Francois Robert was at an auction in rural Michigan. It was the mid 1990s. A school was selling off supplies, and Robert was looking to buy some furniture for his studio. "I was interested in buying some lockers, and they had three for $50." Two of the lockers were empty, but not the third. When Robert opened it up, he found a human skeleton.
The skeleton, fully articulated and in reasonably good condition, must have served as a teaching aid in a science class. Francois Robert is a photographer. He took the lockers back to his studio in Chicago. It took him years to figure out what to do with the skeleton.
"Bones have always fascinated me," says Robert. His portfolio has always included images of animal skulls, recovered from the desert. He once spent five weeks photographing skulls in the collection of the Field Museum of Natural History. By 2007, the recession was taking its toll. "I had so much extra time. What was I going to do with it?" He turned to the skeleton in his locker.
Robert realized that his skeleton was limited: it was wired together for display. He decided he wanted a skeleton he could take apart. Online, he found a source for disarticulated human skeletons, and he traded his in, and took delivery of a box containing 206 separate bones, each the real thing, not plaster or resin.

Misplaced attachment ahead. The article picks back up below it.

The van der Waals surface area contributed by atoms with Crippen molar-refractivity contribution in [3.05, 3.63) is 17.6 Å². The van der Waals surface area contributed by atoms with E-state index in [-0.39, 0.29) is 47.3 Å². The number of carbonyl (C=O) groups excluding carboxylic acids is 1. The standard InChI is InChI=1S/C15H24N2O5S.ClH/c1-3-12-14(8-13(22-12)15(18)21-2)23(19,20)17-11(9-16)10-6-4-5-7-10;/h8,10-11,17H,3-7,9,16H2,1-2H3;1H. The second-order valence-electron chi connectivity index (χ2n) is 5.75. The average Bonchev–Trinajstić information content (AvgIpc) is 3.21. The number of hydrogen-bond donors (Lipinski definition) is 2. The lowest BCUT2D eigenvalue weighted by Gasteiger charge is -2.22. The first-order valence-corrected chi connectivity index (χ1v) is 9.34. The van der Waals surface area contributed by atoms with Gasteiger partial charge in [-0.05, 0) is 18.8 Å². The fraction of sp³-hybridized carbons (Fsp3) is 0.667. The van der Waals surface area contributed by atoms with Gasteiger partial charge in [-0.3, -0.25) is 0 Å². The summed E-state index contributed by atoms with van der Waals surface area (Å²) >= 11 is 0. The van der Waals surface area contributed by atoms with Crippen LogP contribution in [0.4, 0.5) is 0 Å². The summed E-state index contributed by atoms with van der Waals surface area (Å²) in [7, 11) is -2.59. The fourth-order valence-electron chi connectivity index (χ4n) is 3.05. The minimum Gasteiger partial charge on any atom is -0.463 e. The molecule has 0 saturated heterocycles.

Since then, Robert has spent hundreds of hours working with those bones, arranging them painstakingly into striking, iconic shapes, each five or six feet wide, and photographing them with a 4x5 Hasselblad rigged to a boom to provide a bird's eye view. He calls the resulting images "Stop the Violence." Each shot takes a full day to set up. "I was on my knees for all of 2008," Robert remembers.
The results are beautiful and haunting. Robert confesses that more than anything else he is motivated by the fear of death. "The bones are something left behind, a form of memory," he says. "I try to treat that person on my studio floor with respect."